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LRA Rebel Attacks Surge in Northeastern DRC

  • Joe DeCapua

In Northeastern DRC, Lord’s Resistance Army (LRA) rebels have sharply increased their attacks against civilians. The U.N. refugee agency, UNHCR, says it’s “alarmed” by the upsurge in violence near the Sudan border.

Spokesperson Celine Schmidt, in the capital Kinshasa, says, “Since January, we have received many reports about new attacks by the LRA…in the Orientale Province, killing many people, abducting others and displacing more than 17,000 persons.”

Change of tactics

Schmidt says the rebels are getting bolder, attacking more populated areas instead of isolated villages. For example, a recent attack near the town of Faradje forced aids workers to evacuate “and to leave the people there by themselves.”

Other towns in Orientale Province attacked by the LRA of late include Niangara, Dungu, and Ango in the Haut and Bas Uele districts.

LRA fighter

LRA fighter

“The latest attack reported to us,” she says, “happened on the 24th of February. The name of the town is Banangana. And it was reported to us that 8 persons were killed…30 persons were abducted. And all houses in the town were visited by the LRA.” A 14-year-old girl is reported “barely alive” after being shot in the chest.

The attacks have affect ted humanitarian operations in the province.

“First of all, it’s hampering the access we have to the civilian population. So we can see that the humanitarian space is shrinking,” she says.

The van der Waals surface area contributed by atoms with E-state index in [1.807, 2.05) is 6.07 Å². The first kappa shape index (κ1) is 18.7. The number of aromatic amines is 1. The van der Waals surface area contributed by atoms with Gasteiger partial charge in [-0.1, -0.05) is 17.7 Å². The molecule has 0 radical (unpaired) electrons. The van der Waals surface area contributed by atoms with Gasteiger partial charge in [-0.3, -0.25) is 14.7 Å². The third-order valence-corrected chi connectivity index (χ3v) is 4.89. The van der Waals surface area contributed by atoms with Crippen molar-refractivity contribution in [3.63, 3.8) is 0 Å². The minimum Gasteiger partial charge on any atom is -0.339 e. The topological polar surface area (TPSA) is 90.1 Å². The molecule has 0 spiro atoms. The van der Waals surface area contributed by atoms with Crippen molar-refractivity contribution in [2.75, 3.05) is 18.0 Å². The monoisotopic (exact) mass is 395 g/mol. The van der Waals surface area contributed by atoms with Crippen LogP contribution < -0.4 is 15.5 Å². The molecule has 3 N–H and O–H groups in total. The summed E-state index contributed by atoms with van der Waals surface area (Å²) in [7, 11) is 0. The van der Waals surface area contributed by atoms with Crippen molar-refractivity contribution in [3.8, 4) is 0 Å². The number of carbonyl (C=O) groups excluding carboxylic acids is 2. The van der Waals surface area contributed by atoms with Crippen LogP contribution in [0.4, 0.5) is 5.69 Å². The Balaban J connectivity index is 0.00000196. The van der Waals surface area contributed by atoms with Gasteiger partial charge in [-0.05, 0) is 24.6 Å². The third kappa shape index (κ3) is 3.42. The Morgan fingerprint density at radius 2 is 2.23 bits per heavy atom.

The LRA has a long history of murder and abductions and the use of child soldiers. What’s happened in Orientale Province is an example of what’s occurred in many areas.

“Since December 2007,” says Schmidt, “according to the data we have, some 2000 people have been killed, more than 2,500 people have been abducted, including some 900 children. These people have been abducted during attacks against civilians in the Orientale Province.”

And the fate of those abducted? Schmidt says, “The people …are often used as porters. They are forced to work in the fields. Women are used as sex slaves. Young men can be used as new recruits for the LRA. The attacks are often accompanied by extreme cruelty.”

UNHCR is working with the U.N. peacekeeping mission in the DRC to regain access to areas.

The LRA is now believed to be operating through as many as 10 separate small groups, making them difficult to track down. The rebels, originally from northern Uganda, have launched attacks in CAR and southern Sudan, as well other parts of the eastern DRC.